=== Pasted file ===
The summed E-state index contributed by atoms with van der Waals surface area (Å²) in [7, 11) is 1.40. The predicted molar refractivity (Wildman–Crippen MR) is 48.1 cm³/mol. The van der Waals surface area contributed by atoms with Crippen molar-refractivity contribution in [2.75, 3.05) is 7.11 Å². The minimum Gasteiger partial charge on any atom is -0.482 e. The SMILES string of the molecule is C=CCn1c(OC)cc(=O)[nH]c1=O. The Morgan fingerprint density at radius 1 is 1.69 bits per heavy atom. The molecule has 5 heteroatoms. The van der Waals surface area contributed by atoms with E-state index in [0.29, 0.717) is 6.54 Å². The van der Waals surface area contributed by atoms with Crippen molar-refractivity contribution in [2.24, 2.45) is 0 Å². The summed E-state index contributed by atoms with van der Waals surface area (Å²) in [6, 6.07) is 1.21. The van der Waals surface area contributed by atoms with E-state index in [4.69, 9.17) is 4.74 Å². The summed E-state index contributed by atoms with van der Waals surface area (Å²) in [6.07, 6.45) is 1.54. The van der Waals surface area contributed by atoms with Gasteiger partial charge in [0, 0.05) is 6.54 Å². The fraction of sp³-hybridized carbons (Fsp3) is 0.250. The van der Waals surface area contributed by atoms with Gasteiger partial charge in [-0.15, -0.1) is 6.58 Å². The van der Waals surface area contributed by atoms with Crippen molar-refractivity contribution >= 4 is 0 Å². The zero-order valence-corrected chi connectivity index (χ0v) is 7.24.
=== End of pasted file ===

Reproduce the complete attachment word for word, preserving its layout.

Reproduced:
The summed E-state index contributed by atoms with van der Waals surface area (Å²) in [7, 11) is 1.40. The predicted molar refractivity (Wildman–Crippen MR) is 48.1 cm³/mol. The van der Waals surface area contributed by atoms with Crippen molar-refractivity contribution in [2.75, 3.05) is 7.11 Å². The minimum Gasteiger partial charge on any atom is -0.482 e. The SMILES string of the molecule is C=CCn1c(OC)cc(=O)[nH]c1=O. The Morgan fingerprint density at radius 1 is 1.69 bits per heavy atom. The molecule has 5 heteroatoms. The van der Waals surface area contributed by atoms with E-state index in [0.29, 0.717) is 6.54 Å². The van der Waals surface area contributed by atoms with Crippen molar-refractivity contribution in [2.24, 2.45) is 0 Å². The summed E-state index contributed by atoms with van der Waals surface area (Å²) in [6, 6.07) is 1.21. The van der Waals surface area contributed by atoms with E-state index in [4.69, 9.17) is 4.74 Å². The summed E-state index contributed by atoms with van der Waals surface area (Å²) in [6.07, 6.45) is 1.54. The van der Waals surface area contributed by atoms with Gasteiger partial charge in [0, 0.05) is 6.54 Å². The fraction of sp³-hybridized carbons (Fsp3) is 0.250. The van der Waals surface area contributed by atoms with Gasteiger partial charge in [-0.15, -0.1) is 6.58 Å². The van der Waals surface area contributed by atoms with Crippen molar-refractivity contribution >= 4 is 0 Å². The zero-order valence-corrected chi connectivity index (χ0v) is 7.24.